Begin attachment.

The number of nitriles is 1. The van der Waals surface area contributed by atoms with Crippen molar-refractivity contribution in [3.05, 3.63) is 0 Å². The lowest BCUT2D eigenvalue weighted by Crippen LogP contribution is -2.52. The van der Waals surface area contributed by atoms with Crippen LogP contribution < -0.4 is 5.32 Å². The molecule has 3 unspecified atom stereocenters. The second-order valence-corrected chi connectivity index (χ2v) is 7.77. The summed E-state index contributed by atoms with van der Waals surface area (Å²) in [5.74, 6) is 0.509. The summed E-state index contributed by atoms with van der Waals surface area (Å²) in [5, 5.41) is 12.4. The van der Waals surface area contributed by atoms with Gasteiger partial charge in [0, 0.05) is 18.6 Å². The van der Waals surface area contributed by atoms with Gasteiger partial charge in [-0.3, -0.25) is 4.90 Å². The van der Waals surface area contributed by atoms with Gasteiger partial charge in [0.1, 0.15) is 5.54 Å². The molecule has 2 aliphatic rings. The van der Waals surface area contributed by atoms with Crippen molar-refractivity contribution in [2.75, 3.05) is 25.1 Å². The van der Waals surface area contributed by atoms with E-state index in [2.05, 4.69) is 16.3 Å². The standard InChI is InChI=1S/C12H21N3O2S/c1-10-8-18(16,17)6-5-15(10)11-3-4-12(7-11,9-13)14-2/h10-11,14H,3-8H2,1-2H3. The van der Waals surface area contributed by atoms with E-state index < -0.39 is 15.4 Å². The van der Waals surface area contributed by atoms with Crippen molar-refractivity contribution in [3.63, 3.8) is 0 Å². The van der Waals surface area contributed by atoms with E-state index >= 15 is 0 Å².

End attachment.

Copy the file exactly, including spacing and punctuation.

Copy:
The number of nitriles is 1. The van der Waals surface area contributed by atoms with Crippen molar-refractivity contribution in [3.05, 3.63) is 0 Å². The lowest BCUT2D eigenvalue weighted by Crippen LogP contribution is -2.52. The van der Waals surface area contributed by atoms with Crippen LogP contribution < -0.4 is 5.32 Å². The molecule has 3 unspecified atom stereocenters. The second-order valence-corrected chi connectivity index (χ2v) is 7.77. The summed E-state index contributed by atoms with van der Waals surface area (Å²) in [5.74, 6) is 0.509. The summed E-state index contributed by atoms with van der Waals surface area (Å²) in [5, 5.41) is 12.4. The van der Waals surface area contributed by atoms with Gasteiger partial charge in [0, 0.05) is 18.6 Å². The van der Waals surface area contributed by atoms with Gasteiger partial charge in [-0.3, -0.25) is 4.90 Å². The van der Waals surface area contributed by atoms with Gasteiger partial charge in [0.1, 0.15) is 5.54 Å². The molecule has 2 aliphatic rings. The van der Waals surface area contributed by atoms with Crippen molar-refractivity contribution in [2.75, 3.05) is 25.1 Å². The van der Waals surface area contributed by atoms with E-state index in [2.05, 4.69) is 16.3 Å². The standard InChI is InChI=1S/C12H21N3O2S/c1-10-8-18(16,17)6-5-15(10)11-3-4-12(7-11,9-13)14-2/h10-11,14H,3-8H2,1-2H3. The van der Waals surface area contributed by atoms with E-state index < -0.39 is 15.4 Å². The van der Waals surface area contributed by atoms with Crippen molar-refractivity contribution in [3.63, 3.8) is 0 Å². The van der Waals surface area contributed by atoms with E-state index >= 15 is 0 Å².